He said, we'll cover the short-term chaos of putting short-term debts in freeze, by expanding the long-term assets which will flood enough capital into the system for real economic growth, and to turn over those necessary short-term debts that are legitimate and have to be covered. Lyn said, globally, only a U.S.-led, FDR solution, to the global economic crisis will work. And in fact, the Social Security funds, which are in the form of 3% interest-rate, long-term, 30-year-plus, special Treasury bonds are among the safest investments around.

So, these are the issues that are going to be taken up at the conference. A domestic Marshall Plan: We're going to go back to a John F. Kennedy-type investment tax-credit incentive system; we'll increase taxes to cover the costs of a massive infrastructure recovery program, but we'll offset the tax increases by preferential tax breaks who either invest their personal savings, or their business plans in projects that increase the infrastructure development of the country.

And we're going to do this quick, in the form of emergency measures. These emergency measures are going to be the basis for discussion at the VIP meeting on Feb. 18, and at the conference as a whole starting the next afternoon.

Now, what Lyn said, is, we're going to find some allies in this fight, because the institutional issue of what the United States actually represents in the world, is something that runs deep, particularly when someone like Lyn is on the scene to actually make these ideas self-conscious to people who often carry them in a much more intuitive fashion. Lyn also said today, that there are people inside the financial community, itself, who do not subscribe to the Schachtian agenda of people like George Shultz, and will see the wisdom, even from their own survival interests, of what Lyn is proposing as an alternative.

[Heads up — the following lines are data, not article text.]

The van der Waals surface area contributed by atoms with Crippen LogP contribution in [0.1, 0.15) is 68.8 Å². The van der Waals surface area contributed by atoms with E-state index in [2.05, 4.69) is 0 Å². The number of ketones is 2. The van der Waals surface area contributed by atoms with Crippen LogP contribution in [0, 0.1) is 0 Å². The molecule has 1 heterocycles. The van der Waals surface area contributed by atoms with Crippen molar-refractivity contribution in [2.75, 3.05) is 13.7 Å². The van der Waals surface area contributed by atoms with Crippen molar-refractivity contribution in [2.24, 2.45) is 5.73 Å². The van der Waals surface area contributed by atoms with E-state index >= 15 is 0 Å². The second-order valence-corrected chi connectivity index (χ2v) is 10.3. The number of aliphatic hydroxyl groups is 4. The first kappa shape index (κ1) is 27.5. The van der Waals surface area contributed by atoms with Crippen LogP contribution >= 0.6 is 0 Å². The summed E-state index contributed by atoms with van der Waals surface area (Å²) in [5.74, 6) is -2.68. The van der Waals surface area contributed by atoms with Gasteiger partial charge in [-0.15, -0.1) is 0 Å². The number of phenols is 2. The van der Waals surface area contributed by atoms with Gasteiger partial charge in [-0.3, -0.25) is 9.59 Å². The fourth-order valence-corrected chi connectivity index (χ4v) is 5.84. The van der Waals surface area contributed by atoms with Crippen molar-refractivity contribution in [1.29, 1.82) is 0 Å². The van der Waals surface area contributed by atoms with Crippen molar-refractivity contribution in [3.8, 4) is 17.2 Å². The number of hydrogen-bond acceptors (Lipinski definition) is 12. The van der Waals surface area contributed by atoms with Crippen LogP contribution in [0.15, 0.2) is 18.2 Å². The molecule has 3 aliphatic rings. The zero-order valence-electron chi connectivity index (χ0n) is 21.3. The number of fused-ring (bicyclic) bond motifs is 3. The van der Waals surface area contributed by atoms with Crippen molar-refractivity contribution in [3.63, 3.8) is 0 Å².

So, here we are, less than a month (really about three weeks, slightly more), since Lyn delivered his keynote message in Berlin, launching a global dialogue around the need for a revival of an FDR-style, global Marshall Plan, and we've moved several significant steps forward to achieving that same critical mission inside the United States. I was very struck by the fact that the European media, almost without exception, yesterday, was picking up on the level of combativity coming out of the Democratic Party and certain Republicans in the U.S., against Bush; against Bush on his global doctrine of preventive nuclear war, and particularly against Bush on the idea of a Schachtian fascist scheme to loot Social Security at home.

So, the message that we brought to a group of leading citizens in Europe and Eurasia, where we met with a lot of resistance—back just three weeks ago—cut through that resistance at the conference, no doubt about it. But now, that message by Lyn is radiating in the European media itself, because of events going on, on the ground in the United States, that have burst through the veil of media blackout, and are too big to cover up.

So, we are—to conclude—truly in a moment of revolutionary discontinuity, in which what we do over the immediate days and weeks ahead, will determine history for generations to come. We're at a crossroads, where either we win decisively, or we are on the verge of a planetary-wide dark age that will take us three or four generations to crawl out from under the consequences of.

So, on that note, why don't we break into discussion, questions.

All rights reserved © 2005 EIRNS